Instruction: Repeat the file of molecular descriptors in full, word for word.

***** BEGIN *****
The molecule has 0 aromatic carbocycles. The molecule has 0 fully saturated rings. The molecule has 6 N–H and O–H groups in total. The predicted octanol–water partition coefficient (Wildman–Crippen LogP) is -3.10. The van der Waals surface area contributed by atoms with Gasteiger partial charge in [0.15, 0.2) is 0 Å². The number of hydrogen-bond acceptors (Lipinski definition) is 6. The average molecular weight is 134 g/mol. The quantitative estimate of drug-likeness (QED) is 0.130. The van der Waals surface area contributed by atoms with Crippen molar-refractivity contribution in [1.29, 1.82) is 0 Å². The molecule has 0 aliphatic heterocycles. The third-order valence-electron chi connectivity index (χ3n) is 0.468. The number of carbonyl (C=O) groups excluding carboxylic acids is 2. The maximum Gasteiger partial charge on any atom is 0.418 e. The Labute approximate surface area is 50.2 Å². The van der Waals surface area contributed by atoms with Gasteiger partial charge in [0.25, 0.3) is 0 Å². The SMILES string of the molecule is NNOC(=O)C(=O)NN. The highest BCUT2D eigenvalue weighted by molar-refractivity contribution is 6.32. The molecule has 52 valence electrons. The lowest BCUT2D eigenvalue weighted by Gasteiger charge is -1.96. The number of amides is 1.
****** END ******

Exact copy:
The molecule has 0 aromatic carbocycles. The molecule has 0 fully saturated rings. The molecule has 6 N–H and O–H groups in total. The predicted octanol–water partition coefficient (Wildman–Crippen LogP) is -3.10. The van der Waals surface area contributed by atoms with Gasteiger partial charge in [0.15, 0.2) is 0 Å². The number of hydrogen-bond acceptors (Lipinski definition) is 6. The average molecular weight is 134 g/mol. The quantitative estimate of drug-likeness (QED) is 0.130. The van der Waals surface area contributed by atoms with Crippen molar-refractivity contribution in [1.29, 1.82) is 0 Å². The molecule has 0 aliphatic heterocycles. The third-order valence-electron chi connectivity index (χ3n) is 0.468. The number of carbonyl (C=O) groups excluding carboxylic acids is 2. The maximum Gasteiger partial charge on any atom is 0.418 e. The Labute approximate surface area is 50.2 Å². The van der Waals surface area contributed by atoms with Gasteiger partial charge in [0.25, 0.3) is 0 Å². The SMILES string of the molecule is NNOC(=O)C(=O)NN. The highest BCUT2D eigenvalue weighted by molar-refractivity contribution is 6.32. The molecule has 52 valence electrons. The lowest BCUT2D eigenvalue weighted by Gasteiger charge is -1.96. The number of amides is 1.